Calculating the profits of their previous films, ATG decided that in case of a budget of approximately 10 million yen (then less than $28,000) they should be able to cover the production costs. What eventually facilitated the decision to expand into production was the liberalization of the import market. In 1964, the official limit for importing foreign movies was abolished. So was the allocation of quotas which had determined the number of films per distributor. One result of this liberalization was a rise in distribution costs so that it became increasingly uneconomical to import foreign films. ATG decided that it would be more profitable to produce its own movies.

The first film planned and produced by ATG was Oshima's Death by Hanging (Koshikei), which was released in February 1968. Production costs were split between ATG and Oshima's production company Sozosha. Later productions followed the same pattern. Films were financed by ATG and the director's company in equal shares. Compared to those of the studios, feature film budgets were quite modest. Even though the estimated 10 million yen were hardly ever enough, ATG's films were often referred to as "10 million yen movies" (issenmanen eiga).

Projects were chosen by an independent planning committee of film critics. In the beginning, the directors of the Japanese Nouvelle Vague were at the center of ATG's production activities. Many of their major works were made in collaboration with ATG and furthermore, ATG distributed several films. ATG's importance for the Japanese Nouvelle Vague can hardly be exaggerated.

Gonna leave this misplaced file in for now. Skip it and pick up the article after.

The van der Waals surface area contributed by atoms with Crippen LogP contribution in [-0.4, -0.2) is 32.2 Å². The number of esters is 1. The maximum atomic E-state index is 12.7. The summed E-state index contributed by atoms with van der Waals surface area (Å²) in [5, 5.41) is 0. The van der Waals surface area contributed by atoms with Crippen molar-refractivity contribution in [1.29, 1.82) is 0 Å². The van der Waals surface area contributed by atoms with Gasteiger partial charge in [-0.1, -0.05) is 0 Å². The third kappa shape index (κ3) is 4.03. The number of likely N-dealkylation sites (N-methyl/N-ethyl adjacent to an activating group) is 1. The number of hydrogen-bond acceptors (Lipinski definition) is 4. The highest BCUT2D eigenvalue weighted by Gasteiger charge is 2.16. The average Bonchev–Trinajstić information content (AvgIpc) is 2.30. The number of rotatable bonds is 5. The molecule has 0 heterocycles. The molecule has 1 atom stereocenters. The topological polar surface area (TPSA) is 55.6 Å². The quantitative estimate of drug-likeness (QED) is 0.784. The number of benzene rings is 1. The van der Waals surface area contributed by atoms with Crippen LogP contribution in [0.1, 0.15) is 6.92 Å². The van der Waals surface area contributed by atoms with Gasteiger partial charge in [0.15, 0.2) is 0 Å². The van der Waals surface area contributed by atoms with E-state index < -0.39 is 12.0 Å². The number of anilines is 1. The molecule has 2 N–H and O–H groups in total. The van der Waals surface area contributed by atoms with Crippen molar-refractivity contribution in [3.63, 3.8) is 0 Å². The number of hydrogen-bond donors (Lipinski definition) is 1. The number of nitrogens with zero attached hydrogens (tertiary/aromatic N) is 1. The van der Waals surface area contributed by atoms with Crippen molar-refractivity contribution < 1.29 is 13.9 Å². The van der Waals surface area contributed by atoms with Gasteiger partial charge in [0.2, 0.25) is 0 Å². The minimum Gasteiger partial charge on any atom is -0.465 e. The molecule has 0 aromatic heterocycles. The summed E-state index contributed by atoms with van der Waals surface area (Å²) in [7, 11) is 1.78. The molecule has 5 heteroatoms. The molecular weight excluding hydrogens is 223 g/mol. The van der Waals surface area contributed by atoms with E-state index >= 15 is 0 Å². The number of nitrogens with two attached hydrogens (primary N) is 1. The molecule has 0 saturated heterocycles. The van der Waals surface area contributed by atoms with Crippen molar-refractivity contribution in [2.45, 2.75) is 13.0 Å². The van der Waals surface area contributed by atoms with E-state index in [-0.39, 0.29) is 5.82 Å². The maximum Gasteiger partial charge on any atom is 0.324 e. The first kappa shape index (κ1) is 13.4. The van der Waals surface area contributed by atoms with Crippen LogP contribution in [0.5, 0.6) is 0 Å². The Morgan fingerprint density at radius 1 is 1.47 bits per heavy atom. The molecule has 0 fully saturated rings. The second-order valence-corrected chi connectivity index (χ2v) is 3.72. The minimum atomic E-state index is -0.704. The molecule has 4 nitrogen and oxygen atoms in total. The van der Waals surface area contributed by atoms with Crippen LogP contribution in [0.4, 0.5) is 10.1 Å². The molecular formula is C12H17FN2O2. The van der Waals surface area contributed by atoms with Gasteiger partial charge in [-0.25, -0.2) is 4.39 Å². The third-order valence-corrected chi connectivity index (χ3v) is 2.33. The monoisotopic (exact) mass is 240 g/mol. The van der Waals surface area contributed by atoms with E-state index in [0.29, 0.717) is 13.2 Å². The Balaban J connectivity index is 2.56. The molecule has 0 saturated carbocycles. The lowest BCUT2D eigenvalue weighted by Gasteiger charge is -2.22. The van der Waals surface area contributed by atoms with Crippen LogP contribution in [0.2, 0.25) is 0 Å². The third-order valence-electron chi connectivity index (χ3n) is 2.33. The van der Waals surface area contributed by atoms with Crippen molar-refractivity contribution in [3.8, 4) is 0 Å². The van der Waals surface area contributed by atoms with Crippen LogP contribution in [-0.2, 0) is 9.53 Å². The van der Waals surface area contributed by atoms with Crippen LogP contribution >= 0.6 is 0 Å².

The early films of ATG were determined by the explosive political climate of the late 1960s and early 1970s. The highlight of their political films is Koji Wakamatsu's Ecstasy of the Angels (Tenshi no Kokotsu), which was, in 1971, closer to the events of the day than any other film. Ecstasy of the Angels is based on a screenplay by Masao Adachi, who later defected to Lebanon and became a member of the Japanese Red Army. The film anticipated the terrorism of the left-wing guerrilla in an almost prophetic manner and thus made for one of the biggest scandals in the history of ATG.

After 1972, political topics retreated into the background. It is possible to identify two strands of escapism in ATG's films: there is the escape from urban to more rural settings and the escape into the past. Typical films are Koichi Saito's Tsugaru Folk Song (Tsugaru Jongara-Bushi, 1973) and Kon Ichikawa's The Wanderers (Matatabi, 1973). Both of them were made by studio directors, which indicates a development towards increasingly orthodox films. ATG, admittedly, continued to co-operate with experimental directors such as Yoichi Takabayashi and, later, Nobuhiko Obayashi, but the films made after 1973 were much less radical than the earlier films. The main reason, apart from the general spirit of the age, was the closing of the Shinjuku Bunka in 1974. ATG thus lost one of its most important assets.

Most of ATG's other cinemas had already bailed out earlier. The profits were simply not large enough, nor were the people in charge sufficiently farsighted. The last film to be shown at the Shinjuku Bunka before it was closed was Terayama's Pastoral: To Die in the Country. Thus ending the heyday of the Art Theatre Guild.

When ATG was founded in the 1960s, Japanese cinema was still dominated by the studios even though they were already on their way out. ATG was the most important producer and distributor outside the studio world and decisively shaped the development of Japanese cinema. When the studios virtually stopped producing films and new companies filled the gap, the Art Theatre Guild could retire with a clear conscience and surrender the field to others who followed and expanded their policy of quality films. The spirit of ATG lives on in the independent cinema of today.